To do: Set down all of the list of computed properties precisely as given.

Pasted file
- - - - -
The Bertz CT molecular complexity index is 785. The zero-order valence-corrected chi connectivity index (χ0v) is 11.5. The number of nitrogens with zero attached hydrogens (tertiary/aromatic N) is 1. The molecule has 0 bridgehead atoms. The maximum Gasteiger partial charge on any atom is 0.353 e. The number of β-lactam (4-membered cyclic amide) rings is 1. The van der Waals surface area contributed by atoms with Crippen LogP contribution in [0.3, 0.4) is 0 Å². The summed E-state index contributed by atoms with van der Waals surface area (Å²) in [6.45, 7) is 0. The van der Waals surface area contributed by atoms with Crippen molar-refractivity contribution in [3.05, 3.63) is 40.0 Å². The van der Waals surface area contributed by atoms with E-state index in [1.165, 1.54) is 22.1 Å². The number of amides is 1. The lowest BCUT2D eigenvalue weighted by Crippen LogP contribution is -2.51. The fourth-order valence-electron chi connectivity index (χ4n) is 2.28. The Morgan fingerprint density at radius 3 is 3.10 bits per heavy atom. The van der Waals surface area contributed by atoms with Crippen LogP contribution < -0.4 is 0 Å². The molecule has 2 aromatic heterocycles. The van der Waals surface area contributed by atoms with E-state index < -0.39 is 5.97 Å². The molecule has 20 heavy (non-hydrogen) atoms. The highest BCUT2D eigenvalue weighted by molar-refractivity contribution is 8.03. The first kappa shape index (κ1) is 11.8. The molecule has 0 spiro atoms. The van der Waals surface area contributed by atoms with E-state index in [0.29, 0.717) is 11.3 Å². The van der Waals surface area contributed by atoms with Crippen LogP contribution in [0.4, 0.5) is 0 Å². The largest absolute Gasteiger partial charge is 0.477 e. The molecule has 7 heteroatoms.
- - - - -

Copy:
The Bertz CT molecular complexity index is 785. The zero-order valence-corrected chi connectivity index (χ0v) is 11.5. The number of nitrogens with zero attached hydrogens (tertiary/aromatic N) is 1. The molecule has 0 bridgehead atoms. The maximum Gasteiger partial charge on any atom is 0.353 e. The number of β-lactam (4-membered cyclic amide) rings is 1. The van der Waals surface area contributed by atoms with Crippen LogP contribution in [0.3, 0.4) is 0 Å². The summed E-state index contributed by atoms with van der Waals surface area (Å²) in [6.45, 7) is 0. The van der Waals surface area contributed by atoms with Crippen molar-refractivity contribution in [3.05, 3.63) is 40.0 Å². The van der Waals surface area contributed by atoms with E-state index in [1.165, 1.54) is 22.1 Å². The number of amides is 1. The lowest BCUT2D eigenvalue weighted by Crippen LogP contribution is -2.51. The fourth-order valence-electron chi connectivity index (χ4n) is 2.28. The Morgan fingerprint density at radius 3 is 3.10 bits per heavy atom. The van der Waals surface area contributed by atoms with Crippen LogP contribution < -0.4 is 0 Å². The molecule has 2 aromatic heterocycles. The van der Waals surface area contributed by atoms with E-state index < -0.39 is 5.97 Å². The molecule has 20 heavy (non-hydrogen) atoms. The highest BCUT2D eigenvalue weighted by molar-refractivity contribution is 8.03. The first kappa shape index (κ1) is 11.8. The molecule has 0 spiro atoms. The van der Waals surface area contributed by atoms with E-state index in [0.29, 0.717) is 11.3 Å². The van der Waals surface area contributed by atoms with Crippen LogP contribution in [0.4, 0.5) is 0 Å². The largest absolute Gasteiger partial charge is 0.477 e. The molecule has 7 heteroatoms.